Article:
Monday, January 25, 2021

Tribal Cultural Society helps bridge education rights of tribal children

Jamshedpur, July 7: Tribals constitute 8.14% of the total population of the country, and cover about 15% of the countryís area.

The fact that tribal people need special attention to improve their social, economic development. Whether it is maternal and child mortality, size of agricultural holdings or access to drinking water and electricity, tribal communities lag far behind the general population. 52% of Tribal population is Below Poverty Line and what is astounding is that 54% tribalís have no access to economic assets such as communication and transport.

Among scheduled tribes, there are certain tribal communities who have a declining or stagnant population, low level of literacy, pre-agricultural level of technology and are economically backward. This section of the tribal society is referred to as the “Particularly Vulnerable Tribal Groups or PVTGs”.

Tata Steel works for the development of the PVTGs living in its operational areas. There are nine PVTGs in Jharkhand out of which three live in the area of Dalma Hills and Patamda.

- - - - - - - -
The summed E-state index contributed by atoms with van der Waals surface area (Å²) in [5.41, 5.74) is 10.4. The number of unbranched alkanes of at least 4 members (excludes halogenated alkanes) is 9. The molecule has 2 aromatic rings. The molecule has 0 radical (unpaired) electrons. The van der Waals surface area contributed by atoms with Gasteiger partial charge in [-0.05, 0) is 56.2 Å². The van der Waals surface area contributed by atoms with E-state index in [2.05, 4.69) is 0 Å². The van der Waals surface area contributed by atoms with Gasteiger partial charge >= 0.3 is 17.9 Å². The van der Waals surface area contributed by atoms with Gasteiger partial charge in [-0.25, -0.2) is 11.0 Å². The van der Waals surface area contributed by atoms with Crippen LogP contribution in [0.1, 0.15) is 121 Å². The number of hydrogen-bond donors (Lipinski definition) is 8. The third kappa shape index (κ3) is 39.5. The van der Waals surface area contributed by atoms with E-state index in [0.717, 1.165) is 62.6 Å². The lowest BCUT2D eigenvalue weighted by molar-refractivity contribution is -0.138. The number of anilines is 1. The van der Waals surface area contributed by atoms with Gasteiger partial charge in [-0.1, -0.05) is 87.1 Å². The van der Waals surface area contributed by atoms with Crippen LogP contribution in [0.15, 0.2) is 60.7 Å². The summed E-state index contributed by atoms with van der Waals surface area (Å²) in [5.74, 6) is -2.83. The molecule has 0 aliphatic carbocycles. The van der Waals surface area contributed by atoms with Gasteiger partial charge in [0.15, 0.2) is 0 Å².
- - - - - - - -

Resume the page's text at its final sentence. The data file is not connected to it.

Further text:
During the process the Tata Steelís team found that education had hardly reached these tribes. We are well aware that education is the fundamental for any society to develop. It was therefore decided to educate the young children of these tribes.

Tata Steelís Tribal Cultural Society (TCS) took upon itself this daunting task and “Project Aakanksha” was launched in 2012. It aimed at transforming the lives of the PVTG children. Ever since, Team TCS worked tirelessly to make this project a success.

It may sound simple, but selling the concept of schooling and education to a society which had no experience of the same, was a herculean task.

After convincing the elders of the society, the next challenge was to create a bridge between the children and the schools. Six residential schools were identified whose management agreed to take care of these special children. These children were used to a free life, and so bringing them to the discipline of a residential school was a major challenge.

Continuous effort from the TCS and the schools has brought about a new dawn. These 234 children (age between 5 to 8 years)†have not only adjusted to the life of a residential school but have also picked-up Hindi, a link to the external world.

These children who were very shy earlier, are now confident, and have picked up the ways of life. They are doing well in their studies and over time would be able to bring about the message of development and change to their society.

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